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THE ABERDEEN WEEKLY.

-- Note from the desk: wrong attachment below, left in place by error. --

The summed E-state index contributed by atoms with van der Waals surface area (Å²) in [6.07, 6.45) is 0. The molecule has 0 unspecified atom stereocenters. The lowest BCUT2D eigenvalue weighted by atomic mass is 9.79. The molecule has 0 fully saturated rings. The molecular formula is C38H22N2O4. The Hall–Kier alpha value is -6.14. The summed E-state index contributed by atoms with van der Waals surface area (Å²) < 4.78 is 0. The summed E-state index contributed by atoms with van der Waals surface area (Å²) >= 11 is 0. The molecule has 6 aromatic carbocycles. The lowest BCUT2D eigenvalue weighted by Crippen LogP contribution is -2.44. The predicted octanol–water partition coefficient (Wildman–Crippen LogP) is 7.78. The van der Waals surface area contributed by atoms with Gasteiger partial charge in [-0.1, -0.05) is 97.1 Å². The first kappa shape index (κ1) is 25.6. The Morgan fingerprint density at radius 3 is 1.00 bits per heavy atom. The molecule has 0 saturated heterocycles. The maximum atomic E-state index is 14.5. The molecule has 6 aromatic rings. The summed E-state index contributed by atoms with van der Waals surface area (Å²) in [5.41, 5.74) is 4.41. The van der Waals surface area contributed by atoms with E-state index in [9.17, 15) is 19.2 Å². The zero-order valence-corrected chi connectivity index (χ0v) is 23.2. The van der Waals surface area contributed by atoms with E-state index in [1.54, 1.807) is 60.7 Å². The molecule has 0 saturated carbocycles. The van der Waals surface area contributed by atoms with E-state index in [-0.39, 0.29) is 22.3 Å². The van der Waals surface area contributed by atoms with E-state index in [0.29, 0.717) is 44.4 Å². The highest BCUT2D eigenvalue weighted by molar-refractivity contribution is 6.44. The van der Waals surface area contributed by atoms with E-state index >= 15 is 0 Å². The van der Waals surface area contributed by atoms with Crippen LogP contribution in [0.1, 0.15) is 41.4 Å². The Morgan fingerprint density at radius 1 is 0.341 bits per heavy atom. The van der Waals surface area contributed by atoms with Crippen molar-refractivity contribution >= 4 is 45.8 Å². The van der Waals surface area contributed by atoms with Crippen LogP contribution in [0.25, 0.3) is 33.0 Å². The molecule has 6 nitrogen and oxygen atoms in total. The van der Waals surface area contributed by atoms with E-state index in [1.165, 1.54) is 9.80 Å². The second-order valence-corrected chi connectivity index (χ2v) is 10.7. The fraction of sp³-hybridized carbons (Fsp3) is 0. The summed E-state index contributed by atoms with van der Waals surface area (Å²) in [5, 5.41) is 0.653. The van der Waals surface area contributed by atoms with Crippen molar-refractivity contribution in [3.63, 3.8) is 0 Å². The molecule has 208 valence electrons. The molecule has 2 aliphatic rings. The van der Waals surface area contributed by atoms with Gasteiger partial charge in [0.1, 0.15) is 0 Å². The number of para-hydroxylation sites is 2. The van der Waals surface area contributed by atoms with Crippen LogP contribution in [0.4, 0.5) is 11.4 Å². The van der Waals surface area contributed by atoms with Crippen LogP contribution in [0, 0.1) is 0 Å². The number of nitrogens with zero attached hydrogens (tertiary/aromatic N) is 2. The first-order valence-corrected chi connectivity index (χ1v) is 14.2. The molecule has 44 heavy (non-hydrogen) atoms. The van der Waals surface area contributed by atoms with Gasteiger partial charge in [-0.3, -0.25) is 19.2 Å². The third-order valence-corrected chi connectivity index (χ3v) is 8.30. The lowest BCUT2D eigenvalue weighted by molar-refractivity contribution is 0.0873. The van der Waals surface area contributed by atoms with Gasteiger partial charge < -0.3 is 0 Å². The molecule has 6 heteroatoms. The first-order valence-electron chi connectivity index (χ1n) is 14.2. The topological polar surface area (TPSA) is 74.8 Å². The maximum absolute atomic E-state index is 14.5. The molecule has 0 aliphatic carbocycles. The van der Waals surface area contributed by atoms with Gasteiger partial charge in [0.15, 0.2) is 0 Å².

.... The Aberdeen Weekly PUBLISHED EVERY FRIDAY. Subscription in the State - $1.00 Subscription Out of State - $1.50 T. T. DEAVENPORT. Editor. ANNOUNCEMENTS. We are authorized to announce HON. JOHN E. RANKIN for re-election to Congress from the First Congressional District of Mh Hinyipiii. subject to the action of the Democratic party. FOR CIRCUIT JUDGE. First Judicial District, HON. JOHN H. MITCHELL, of Pontotoc County. FntrtT Judicial Dhtrict, HON. C. P. LONG, of Lee County. Just a few of the old veterans who brayed the rough times of the 60's assembled in Starkville Easter Sunday, according to a custom that has been in vogue among the old soldiers of Oktib beha county for several years past. Each year their number will become fewer until within a score or more years there will be none left to continue this beau tiful custom. "Hate" is the title of a pamph let that has been sent out by the H. D. Stephens committee as a campaign document. The pam phlet contains criticisms which Yard iman's Weekly has made of the Wilson administration. The impression is sought to be made that these criticisms were actu ated by personal hatred of Mr. Wilson as it was indulged in by ex-Senator Vardaman. The criticisms were given publicity through the columns of Varda man's Weekly, and it would seem that Mr. Stephens is strengthening t h e Vardaman cause by giv ing them wider pub licity. The suit against Gov. Ku3?ell filed in the J;u k?on Division of the Fed eral Court by Mis Birkhead for alleged seduction wan thrown out itf the court by Judge Edwin Holmes for want of jurisdiction. Tuesday. Gifv. Ilu-ell claimed citizenship at Oxford in the Northern District of the state. Many think the case will be dropped, as it is alleged the suit was instituted to injure the governor politically and to inlluence legislation that he opposed in the interest of the trusts. The trusts failed to get the legislation they de sired. The governor has not been injured politically, and now every body devoutly hopes the scandal ous proceedings art at an end, be cause the people desire only equita ble laws as between them and the trusts and the fair name of their strtte not to be smirched through dark schemes of unscrupulous poli ticians. Just to Remind You. On "Mothers' Day" last year one of our forgetful girls received a silent reproof when the llorist delivered to her mother a box of lovely ferns and phints with the cards of two of the girls best friends motherless girls, by the way. We who are so fortunate aa to have mother with us should need no re minder to send her an offering of posies on Mothers' Day. She will appreciate flowers, but don't you stop with the things that money can buy. 'Much more precious to her mother's heart are those little ex pressions of affection witch oannot be measured in dollars and cents. Slip your arms around her neck and with her cheek to yours, tell her that she is the dearest, sweetest, best mother in all the world. You may write that on her tombstone later, but she would rather hear you fay it now. Don't forget that May 14th is Mother's Day. I. C. Magazine. When her son was sentenced to 20 3 ear3 imprisonment for robbery Mrs. Hannah Donovan, of New York, climbed to the top of a house and jumped off. Her life work of rais ing a son had failed. She did not want to live any longer. It is al ways the parent that paya the pen alty for the son's crime. Mobile Register. And if the son had been brought up in the fear and admonition of the Lord, the penalty is a miscar riage of justice. A law was passed by the last session of the legislature forbiding supervisors to make contract with or purchase supplies from any one related to a member by blood or marriage within the third degree except if euch person secures the contract by lowest competitive bid Illinois Central System Clears Up Point About. Railway Net Income. The net railway operating income of the Class I railroads of the United States for 1921 was at the rate of 3 31 per cent upon their tentative valuation as established by the Interstate Commerce Commission for rate making purposes. Many have construed this to mean that the railroads realize a net income of 3.31 per cent available for dividends, enlargements and improvements. This is far from being true. There is a great difference between "net rail way operating income" and "net income." Accounting methods are prescribed for the railroads by the Interstate Commerce Com mission, and they are uniform for all railroads. After all operating expenses and taxes have been provided for, and uncollectible accounts have been deducted, and after funds have been set aside for the payment of rentals on equipment and joint facilities, the balance left over from revenues is called "net railway operating income," which was for 1921 the 3 31 per cent referred to. Most railroads have some income from sources other than railway operations, sucn as interest ana aiviuenas on securities ownea, wincn, auueu to me net railway upeiai- t n cr inrnmo " rrnctitntc what 5 q known a "crrncQ inrnmp " ing income," constitutes what is known as Tlioro art oortotn f i v ort n rmtc linivPiTor w-Vi i rli mnct ocilrl bo foro tbr "not inmmp is established, chief among these being interest on the bonds and the rental of leased lines. After making deductions for these, it is estimated that there was practically nothing left of either the "net railway operating income" of 3 31 per cent or the "gross income." In other words, the railroads had no "net income" for 1921. Some railroads fared better than others during 1921, just as some business men and farmers fared better than others. Preferable location, foresighted management, superior machinery with which to work these are elements which have their influence in the show ing made by a railroad, as they have in eveo' other business enterprise. The railroads cannot serve the public adequately unless they are able to enlarge and improve their properties as the requirements of the country for transportation service develop. In order for the railroads to grow, their securities must be attractive to investors, for the funds they receive from the issuance of securities are used in improving their properties. The Illinois Central S3stem, in common with Other railroads, is striving to render a service of satisfaction. It is eager to continue to improve and enlarge its facilities, so that its plant may be a little in advance of the needs of its patrons. An overloaded machine is never efficient, and if the overloading continues for any length of time the machine must necessar ily deteriorate. This statement is made in the interest of a better understanding of railway problems We ask that our patrons view the railway problem in its true light; that they realize that eyery obstacle placed in the path of railway progress rebounds against them, as much as against the railroads themselves, and that the interests of the railroads and the interests of the public are inseparable. Constructive criticism and suggestions are invited. C. H. MARKHAM, President, Illinois Central System. 14 Judge C. P. Long For Re-election. The name of Hon. C. P. Long is announced iu this paper to succeed himself as judge of the First Judi cial District of Mississippi. Judge Long was elected to suc ceed Hon. Claude Clayton in 1918, and has held the scales of justice evenly balanced since that time. As few cases appealed to the supreme court have been reversed from Judge Long's decisions a for any equal period of time under other circuit court judges in this district, and the record shows that the laws have been enforced during his adminis tration with equal justice to all. Judge Long is a Christian gentle man and believes in dispatching the court's business so as to economize in expenses to the people. While the per diem of jurors and other em ployees of the courts have been ma terially increased since he came into office and the business of the courts have been equally or more volum inous, the record shows that the ex pense of holding the courts has not been correspondingly increased to the people of the counties. Judge Long states that it is a democratic custom to endorse an efficient oflicer with a second term, and says that if his record as a fair, impartial and economic judge is a worthy record, he asks the people to say so at the polls by giving him their votes. Judge Long hopes to see most of the voters of the district, both men and women, before the primary, and states that he will appreciate favor able consideration of his candidacy at their hands. Important Changes In Time of Trains. A Change in Schedule of Certain Frisco Trains Will be Made Effective Sunday, May 14, 1922 For detailed information, inquire of the Ticket Agent. J. N. CORNATZAR Passenger Traffic Manager ST. LOUIS. 666 Cures Malaria, Chills and Fever, Dengue or Billious Fe ver. It kills the germs. A Mueh Needed Addition to Our School System. The importance of athletics in the school is now recognized by every body, and every well organized, large school b.89 a coach or coaches for its pupils. The salaries for these coaches are paid, of course, by the school board. These people usually receive better salaries than do the other members of the teaching force. AH this is as it should be, and no one can offer a convincing argument against the system. Athletic train ing is necessary to the physical de velopment and has its place in men tal and moral development as well. But there ia another phase of school work and supervision that, in my mind, outranks athletics and is des tined tofireceive its due . considera tion by all up-to-date school boards. I refer to school nursing, or rather realth supervision by a graduate nurse who has had specific training in this line of work. A capable woman who understands the sacred ness of her duties and relations to anil "with her pupils will be of ines timably more value than any other member of the teaching force. Her duties are advisory as well as super visory, and it has been shown that current sickness can be reduced 50 per cent or more by employing a capable school nurse. But perhaps the greatest good comes in the care of and advice given to the girls who are iust budding into womanhood. Again she discovers defects in sight and hearing in the younger children in time to have them cared for he fore it is too late. She also discov ers the cause that may possibly have incipient tuberculosis. This discovery will -mean the difference between life and death in many in stances. Now for some practical applica tions: The schools of Aberdeen and Amory each needy, and should have a nurse. While they do without such service, they can not claim to be first class and up-to-date. So I am hoping that thw progressive men and women composing the school boards for these two, otherwise, splendid schools will at once con sider this matter. In addition , to the work outlined above, I see a possibility of getting medical in spection lor all the schools in the county. If tLe coiuity should be divided into two inspection dis tricts, the nuxsH from the Aberdeen school could work one end. and the Amory nurse; could work the other, The microHCopic work for both would be done in the county labor atory, and I am sur the State Bu reau of Child Welfare would furnish a woman pbyacian to make the physical exatoinations. Medical inspection for all the schools in the county and nurse supervision for the two large schools would be a wonderful step forward, and it all can be bad if the school boards at Aberdeen and Amory will add to their force a school nurse and will co-operate as suggested above. Your County Health Officer would be delighted to meet the boards mentioned above and discuss the matter in detail. He will also ren der all possible assistance in work ing the plan nut to a successful end. G. S. BRYAN, Co. Health Otticer. Election Commissioner's Notice Of Special Election for Jmtioe of the Peace. 5th Supervisor's District, for the Western Division of Said Dis trict, Composed of the Precincts of Wren and Willis' Store. State of Mississippi, Monroe County. Notice is hereby given that, in pur suance to an order of the Board of Supervisors of said county, made and entered on the2nd day of May at the May term thereof. 1922, a Special El ection to till the vacancy existing in the office of Justice of Peace of the Western Division of the 5th Supervis or's District of said county, which division is composed of the precincts of Wren and Willis' Store, will be held as provided by law at said pre cincts, on SATURDAY. THE THIRD DAY OF JUNE. 1922 Said election to be held under the provisions, res trictions and limitations as provided by faw. This the 5th day of May. 1922. O. S. CL"PTON, C. O. McKlNNEY, C. M. Kolb, Election Commissioners of Monroe County, Miss. "Sometimes a man postpones ad vertising to sell his goods until he has to do it to sell his store." . ... . Financial Pennrt nf the Atavor'T r " " . " .Ft and Board of Aldermen of the City of Aberdeen, Miss. From Oct. 1920 to Oct. 1921. Common City Receipts. Balance in bank $ 4,495 32 Common City 60.197 33 Pines 2,333 50 Miscellaneous 151 34 Street Tax 735 00 Paving 11 08 Privileges 2.163 50 $60,092 07 Disbursements Fire hose $ 715 00 Ford truck 750 00 Sprinkling 60 00 Trash cans 67 62 Two mules 400 00 Health Officer 100 00 City Treasurer 50 00 City Assessor 150 00 School allowance 20.732 35 Mayor 1,600 00 Marshal 1.0S3 2t Clerk 162 50 Night Watchman 975 00 Street Commissioner 975 00 Police 975 00 Truck Driver 975 00 Aldermen .'. 312 60 Janitor 334 50 Bonds and Interest 11.S7S 86 Coal and Freight 411 25 Fire and Tornado Insurance. 996 26 Street Work 903 09 Telephones '. 67 42 Special Police 40 00 Tires and repairs for truck .. 670 97 Street Force 2,347 50 Ant poison 692 26 Gravel and Freight 1,061 3a Garage Account.... 6S 41 Drug Store Account 110 54 Hardware Account 271 79 Feed for Mules 533 46 Blacksmithing and Plumbing 97 80 Miscellaneous . 211 18 Dockets. Stationary & Pr'tg. 398 26 Repairs on Cicy Hall 70 00 Lumber 20 87 Grocery Store Account 56 25 Balance iu bank 8.866 82 SCHOOL FUND. Receipts. Balance in bank Interest on balances Jan. State Distribution Jan. State Distribution..... Jan. State Distribution..... May State Distribution...., June Chancery Cl'k Couotr Pupils July Chanceiy Cl'k Country Pupus P. A. Dulin Jan. Prof. Bowlus tuition Country Pupils July Prof. Bowlus tuition Country Pupils 1921 Mavor tuition Country Pupils City Allowances Disbursements Coal and kindling. Supt. Colored Schools. Oil Stove and Machine Typewriting Seals Diplomas Telephones and postage.... Maps Crayons and toilet paper... Cabinet School Supplies Teachers' helps Paper and paterns Class books Balance on Typewriters .... Brooms Plumbing Blackboards and Repairs... Stationary and Printing Hardware account Drug Store account Freieht and Drayage Water and Lights Janitors, 2 schools $60,092 07 , . $ 920 24 13 32 . 1.614 22 327 25 . 3.175 69 . 785 02 y .. 552 59 ! . 633 69 4 25 .. 465 75 . . 469 00 . . 246 07 .20.732 35 29,939 44 ,.$2,219 SO . 2JI9 60 . 612 31 . . 2.750 00 ,.12.836 20 675 00 .. 2.160 00 172 50 9 50 16 60 . . 4 i i i . . .13 54 37 50 63 00 22 75 118 39 8 05 17 87 8 40 .. 349 13 44 30 13 00 298 80 80 75 . 223 73 44 35 133 35 215 63 697 03 , . 3,941 09 $29,939 44 SUMMARY OF ACCOUNTS Receipts Common Citv $60,092 07 School Fund 29.939 44 $90,031 51 Disbursements Common City $51,225 25 School Fund . 25,998 35 Batauco 12,807 91 $90,031 51 Notice to Creditors. The State of Mississippi, County of Monroe. Chancery Court. No. 6660. Estate of Mrs. Mary Ann Holmes, N. W. Holmes, Executor. Notice is hereby given to all per sons holding claims against the estate of Mrs. Mary Ann Holmes, deceased, that lettsr9 Testamentary were grant ed, the undersigned as Executor of said estate by the Chancery Court of sain conuty, on the 3rd day of May, 1922, and all persons holding claims against said estate are hereby noti fied to have same probated and reg istered according to law by the Chan cery Clerk, within six months from date of this Notice, otherwise such claim or claims not so probated will be forever barred. This t he 3rd day of May. 1922. N. W. HOLMES. Executor. Notice of Letting Contracts for Running Road Tractor and Operating Road Grader, 2nd District. The State of Mississippi, County of Monroe, City of Aberdeen. Board of Supervisors, May term 1922. Notice is hereby given that the Board of Supervisors of said County, will, at its meeting, on the First Mon day in June, 1922, at the court-house thereof in the City of Aberdeen, up to the lion's of 2 o'clock p. m,, receive sealed proposals, for the contracts for Running Tractor and Operating Grader on the 2nd District Roads of said county, for a term to be fixed and determined by said Board of Sup ervisors, and which work is to be done under the supervision and con trol of the Board of Supervisors, ac cording to law, and if satisfactory bids or proposals are then and there received, the Board will award con tracts accordingly. Right to reject any and all bids is hereby reserved. By order of the Board of Supervis ors, this the 3rd day of May, 1922. J. T. MORGAN. Clerk of Board of Supervisors. Bv Q. G. RAY. D. O. 0 "When money talks it never tells jou where to get it." ' Kentucky Wonder and Texas Beans in bulk. Cantaloupe and Water melon Seed, per lb., 65c. Fine Seed Peanuts. AnheuserBusch Budweiser on tap. Coca Cola on Ice. First-class line up-to-date Groceries. We can save you money. eTTmURPHY & SON. Phones Ctnnb. 80. Indept. 13. .- Da net Sg tz u Seed Corn Early Yellow Dent Early White "Dont Hickory King Hastings Proline Whippoorwill Peas Black roas White IVas Clav IV as Sweet Feed, Dairy Feed, Hog Feed, Chicken Feed, Hay, Corn, Oats, Chops, Shorts, Rice Bran, C. S. Meal, Bulk Garden Seed Packag-e Garden cd We can SAVE you MONEY on your Feed and Seeds or anything in tho Grocery line. Get our prices TODAY. FREE CITY DELIVERY. f " Gott's (Br oca Ind. 'Phone 46. "I ... ? 5 iSiKiVr 7 - ' .tar A v THE UNIVERSAL CJl Axtd re-member th !nw eef first coif, r.'ie . upieep and f;e :ih"st resAJe valw of iriy .--.ofwr oar ever built. VI h s I I b. 1 1 r -- -v v- " j 1 m ur,M""Mr . .' Mj .... ..fl. t ., l 4 Uiiecpiajlect in The New Ford Sedan. New high grade upholstering. Non-rattlir.g windows that raise automatically. Timkcn Roller Bearings in front hubs. Ventilating windshields. Larger Steering Wheel. Electric Starter. Electric Lights. New design Head light lens. All these features embraced in the new type Sedan. Our supply will be limited. See or 'Phone us your order for early delivery. W. G. PEUGH, Ag't, Aberdeen. See two of vour friends and have them subscrihe for The Aberdeen Weekly at $1 each, and for your time and trouble, we will give you a year's subscription to our paper FREE. Try The Progressive Farmer WILL PASTURE STOCK in good prairie, six miles west of 'Aberdeen, at following prices : 75c per head per month; under 1 year olds, 50c per head per month. Plenty running water in pasture. Apply to A. J. ADAIR. Aberdeen, Krute 5. a24-it